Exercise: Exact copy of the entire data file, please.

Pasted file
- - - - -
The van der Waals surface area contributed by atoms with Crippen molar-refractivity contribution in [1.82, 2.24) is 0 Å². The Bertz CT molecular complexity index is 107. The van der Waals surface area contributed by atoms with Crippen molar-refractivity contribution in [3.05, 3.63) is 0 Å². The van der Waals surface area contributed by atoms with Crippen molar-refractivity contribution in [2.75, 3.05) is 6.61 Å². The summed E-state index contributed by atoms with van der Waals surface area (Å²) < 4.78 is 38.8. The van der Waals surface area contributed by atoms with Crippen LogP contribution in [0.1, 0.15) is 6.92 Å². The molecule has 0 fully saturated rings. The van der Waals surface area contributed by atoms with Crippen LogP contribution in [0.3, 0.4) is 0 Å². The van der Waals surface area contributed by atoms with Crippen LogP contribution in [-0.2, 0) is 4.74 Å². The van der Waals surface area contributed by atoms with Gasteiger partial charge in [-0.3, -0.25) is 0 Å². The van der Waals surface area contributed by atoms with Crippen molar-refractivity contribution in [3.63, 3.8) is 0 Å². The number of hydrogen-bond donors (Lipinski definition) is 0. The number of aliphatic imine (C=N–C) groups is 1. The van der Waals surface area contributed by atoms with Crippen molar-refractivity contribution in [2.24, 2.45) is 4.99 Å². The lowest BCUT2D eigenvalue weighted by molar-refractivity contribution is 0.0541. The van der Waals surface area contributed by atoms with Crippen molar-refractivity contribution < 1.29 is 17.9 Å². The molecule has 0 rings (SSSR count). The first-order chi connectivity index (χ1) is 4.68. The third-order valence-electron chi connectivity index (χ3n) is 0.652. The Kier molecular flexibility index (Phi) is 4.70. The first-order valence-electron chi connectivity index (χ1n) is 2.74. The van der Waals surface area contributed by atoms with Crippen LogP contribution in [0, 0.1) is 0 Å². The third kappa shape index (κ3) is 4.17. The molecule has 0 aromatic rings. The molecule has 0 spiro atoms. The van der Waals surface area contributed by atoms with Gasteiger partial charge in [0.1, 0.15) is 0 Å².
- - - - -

The van der Waals surface area contributed by atoms with Crippen molar-refractivity contribution in [1.82, 2.24) is 0 Å². The Bertz CT molecular complexity index is 107. The van der Waals surface area contributed by atoms with Crippen molar-refractivity contribution in [3.05, 3.63) is 0 Å². The van der Waals surface area contributed by atoms with Crippen molar-refractivity contribution in [2.75, 3.05) is 6.61 Å². The summed E-state index contributed by atoms with van der Waals surface area (Å²) < 4.78 is 38.8. The van der Waals surface area contributed by atoms with Crippen LogP contribution in [0.1, 0.15) is 6.92 Å². The molecule has 0 fully saturated rings. The van der Waals surface area contributed by atoms with Crippen LogP contribution in [0.3, 0.4) is 0 Å². The van der Waals surface area contributed by atoms with Crippen LogP contribution in [-0.2, 0) is 4.74 Å². The van der Waals surface area contributed by atoms with Gasteiger partial charge in [-0.3, -0.25) is 0 Å². The van der Waals surface area contributed by atoms with Crippen molar-refractivity contribution in [3.63, 3.8) is 0 Å². The number of hydrogen-bond donors (Lipinski definition) is 0. The number of aliphatic imine (C=N–C) groups is 1. The van der Waals surface area contributed by atoms with Crippen molar-refractivity contribution in [2.24, 2.45) is 4.99 Å². The lowest BCUT2D eigenvalue weighted by molar-refractivity contribution is 0.0541. The van der Waals surface area contributed by atoms with Crippen molar-refractivity contribution < 1.29 is 17.9 Å². The molecule has 0 rings (SSSR count). The first-order chi connectivity index (χ1) is 4.68. The third-order valence-electron chi connectivity index (χ3n) is 0.652. The Kier molecular flexibility index (Phi) is 4.70. The first-order valence-electron chi connectivity index (χ1n) is 2.74. The van der Waals surface area contributed by atoms with Crippen LogP contribution in [0, 0.1) is 0 Å². The third kappa shape index (κ3) is 4.17. The molecule has 0 aromatic rings. The molecule has 0 spiro atoms. The van der Waals surface area contributed by atoms with Gasteiger partial charge in [0.1, 0.15) is 0 Å².